by Buck Reed
Most cooks believe good baking is nothing more than accurately measuring the ingredients, mixing them up, and throwing the finished product in the oven. And, of course, those of us who do bake know these people are wrong in this belief. Armed with nothing more than a good recipe and a few ingredients, these people are like kamikazes; they may get the results they want, but it probably won’t work out too well for them along the way.
What most people who bake do realize is that baking takes a mastery of a few basic mixing methods, along with some special techniques and a little finesse. Like anything worth doing well in this world, good baking takes a little knowledge and practice. Until you get these techniques down, you will need to practice. Bake sales, parties, picnics, any excuse you can come up with, is a good time to try your hand on what might become your signature holiday sweet.
Next is getting organized. Of course, you will need a clean kitchen with the equipment you need in easy reach. Make sure the equipment you don’t need is put away or temporarily taken out of the kitchen. If you are working in batches, then get a system down where you can do the different steps at the same time.
Make a list of the ingredients and how much you will need. Purchasing extra isn’t a problem if you can properly store it and it has along shelf life; think flour and sugar over eggs and milk. Purchasing bigger lots or packages can save you money, but only if you can use most of them up completely.
Coming up with an idea of what you want to bake depends on your comfort level. It also depends on the reasons you are baking. If you are making holiday gifts, you might want to make cookies, while others might want to make a quick bread. If you are entertaining, a cake or some pies might fit the bill. Or, if you are going to party or dinner at someone else’s home, you might want to throw together a yule log cake or a bread pudding. Feeling bold? Try a Panettone (an Italian type of sweet bread loaf, originally from Milan), if you think you can manage the yeast-raised Italian confection. It even has a great story to go with it.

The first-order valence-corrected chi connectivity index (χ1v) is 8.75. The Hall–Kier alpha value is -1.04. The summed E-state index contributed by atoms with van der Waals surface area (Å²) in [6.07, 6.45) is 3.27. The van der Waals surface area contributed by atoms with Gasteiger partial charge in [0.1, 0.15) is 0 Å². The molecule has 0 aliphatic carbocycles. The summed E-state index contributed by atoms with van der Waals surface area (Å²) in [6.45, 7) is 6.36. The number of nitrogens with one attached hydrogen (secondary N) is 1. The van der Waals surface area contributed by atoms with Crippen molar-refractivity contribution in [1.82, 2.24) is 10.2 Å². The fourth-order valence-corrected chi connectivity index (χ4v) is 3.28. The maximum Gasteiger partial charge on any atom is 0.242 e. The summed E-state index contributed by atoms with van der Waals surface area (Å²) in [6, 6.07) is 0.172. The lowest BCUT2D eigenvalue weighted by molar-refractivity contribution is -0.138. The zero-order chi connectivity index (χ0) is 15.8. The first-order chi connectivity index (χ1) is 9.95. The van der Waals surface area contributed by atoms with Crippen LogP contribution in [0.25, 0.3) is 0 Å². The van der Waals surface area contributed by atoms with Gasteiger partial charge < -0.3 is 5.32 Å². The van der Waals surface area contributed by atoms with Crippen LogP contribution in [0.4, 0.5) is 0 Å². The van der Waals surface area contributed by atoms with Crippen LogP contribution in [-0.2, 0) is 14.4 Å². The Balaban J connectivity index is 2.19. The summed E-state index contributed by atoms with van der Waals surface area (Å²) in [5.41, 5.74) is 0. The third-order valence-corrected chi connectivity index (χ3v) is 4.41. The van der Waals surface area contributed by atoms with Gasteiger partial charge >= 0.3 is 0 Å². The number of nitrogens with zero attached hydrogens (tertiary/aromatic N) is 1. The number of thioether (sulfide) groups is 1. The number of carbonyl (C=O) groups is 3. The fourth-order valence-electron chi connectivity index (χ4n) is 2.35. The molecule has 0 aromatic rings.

Another idea that can make the right statement is making fudge. For the novice fudge maker, you must have your act together tight. There are more than a few steps, but only three or four must be done with any real accuracy. Cooking sugar to a candy stage is not for the faint of heart, but once you get it down, you may well find it could become your signature dish that you can whip up with little or no effort.
A final thought is that you may not need to bake something at all. Try your hand at measuring and make a signature baking mix you can put in a jar, decorate, and add a recipe for the recipient to bake it up for themselves. There just might be something to this measuring thing.
Baking something up for someone takes time and effort, but if done with love and care, it can brighten someone’s holiday.
Need a recipe or idea for any of these holiday ideas, drop me an email at RGuyintheKitchen@aol.com. Otherwise, have a great holiday.